Sharon Salzberg, co-founder of the Insight Meditation Society in Barre, Mass., is a meditation instructor who leads workshops all over the world. Because her talks, like her books, "Faith," "Lovingkindness," and "A Heart As Wide As the World," focus on the themes of mindfulness and compassion, we asked her to comment on a recent story in the news.

For seven hours last weekend, Ashley Smith was held hostage in her apartment by Brian Nichols, the gunman who had escaped from an Atlanta courthouse and allegedly killed four people before showing up at her door. Nichols promised not to hurt her if she cooperated, and by the end of her ordeal, Smith had made him pancakes, read to him from Rick Warren's "The Purpose-Driven Life," and talked to him about her family and her faith. She is credited with getting him to surrender to police. We asked Sharon Salzberg what role she thought compassion played in this story.

What qualities of Ashley Smith would you attribute to her presence of mind during this ordeal?

Well, she says, apparently, that it was her faith, that she had a very strong spiritual upbringing, religious upbringing even though she'd had kind of a tough life-this is what came to the fore.

But the thing I found most interesting was-and it's not just her story, it's his story-the things that he said. You know, when he said "I feel like I'm already dead." She touched the place where he was still alive and still human.

What do you think Nichols meant when he told her he was "already dead"?

I think that was probably his internal experience, he's so disconnected. When he looked at the television he said, "I can't believe that's me." He's a multi-faceted human being like we all are, and there's some part of him that could not bear acknowledging what he had done.

When he said, "I don't want to hurt anyone anymore, I just need some rest," I think she was responding to something in him that most of us would not have enough presence of mind to be seeking. And it made him feel like a human being with hope, in effect, when she said, "You can help people in prison." You know, you can do something positive in your life and it was just so eerie when he asked her, apparently, at the end, "Would you like me to hang your curtains?"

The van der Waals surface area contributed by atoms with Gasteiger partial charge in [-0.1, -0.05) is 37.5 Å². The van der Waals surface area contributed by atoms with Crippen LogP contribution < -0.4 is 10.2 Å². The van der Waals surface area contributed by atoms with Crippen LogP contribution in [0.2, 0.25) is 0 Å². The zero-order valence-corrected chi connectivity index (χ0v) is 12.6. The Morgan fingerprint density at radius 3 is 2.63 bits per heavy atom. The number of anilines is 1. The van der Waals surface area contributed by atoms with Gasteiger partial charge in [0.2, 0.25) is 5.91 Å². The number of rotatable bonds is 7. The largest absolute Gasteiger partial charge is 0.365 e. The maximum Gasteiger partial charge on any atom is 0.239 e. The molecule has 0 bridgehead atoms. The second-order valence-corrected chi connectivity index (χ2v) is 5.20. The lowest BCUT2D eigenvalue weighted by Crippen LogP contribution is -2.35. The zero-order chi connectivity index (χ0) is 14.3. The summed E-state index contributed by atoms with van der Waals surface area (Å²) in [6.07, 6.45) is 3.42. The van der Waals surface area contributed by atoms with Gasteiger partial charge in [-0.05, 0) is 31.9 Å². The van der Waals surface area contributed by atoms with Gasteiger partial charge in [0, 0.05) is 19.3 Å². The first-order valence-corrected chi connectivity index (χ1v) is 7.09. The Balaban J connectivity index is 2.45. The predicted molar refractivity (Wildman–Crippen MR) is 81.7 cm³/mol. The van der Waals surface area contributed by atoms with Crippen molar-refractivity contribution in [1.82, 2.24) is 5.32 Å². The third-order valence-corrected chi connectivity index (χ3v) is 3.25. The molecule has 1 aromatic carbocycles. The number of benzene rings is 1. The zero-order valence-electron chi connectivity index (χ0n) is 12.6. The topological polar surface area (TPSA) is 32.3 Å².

So odd.

Yeah, but it almost is like she made him feel real again, and they were real to each other; she wasn't just an object to be discarded. She could display her own humanity so meaningfully that it wasn't that easy to kill her.

Do you think that this story has something to tell us about the power of compassion?

Yes, but it's also important not to just get into the fairy tale part of it. The woman he allegedly raped apparently tried to appeal to his better side too.

It's not that we'll always vanquish wrongdoing, but sometimes you can see the incredible power of compassion. She saw enough in him to relate to him, as when she read him that chapter from the book she was reading-as though to say to him, you are a person, you can open to the good, you can change. That's an extraordinary act of compassion.

The language Nichols uses suggests a Christian background: he told her that they were "brother and sister in Christ." Do you think she could have gotten through to him as successfully if she was a just-as-compassionate Buddhist or Muslim or of some other faith?

Yes. I mean, I don't know, of course, but it was good that it was the language of his childhood and his upbringing. And so that was a link, a very accessible link. But I would like to think she could have gotten through to him without a word.

You mean, just through her actions?

Yes, through her being. Or I would like to think that whatever words she used, whatever language or metaphor she used, that it was the place she was coming from that cut through his panic, his disconnection, his ability to harm and kill others. She just cut through to something else inside of him or something that co-existed inside of him.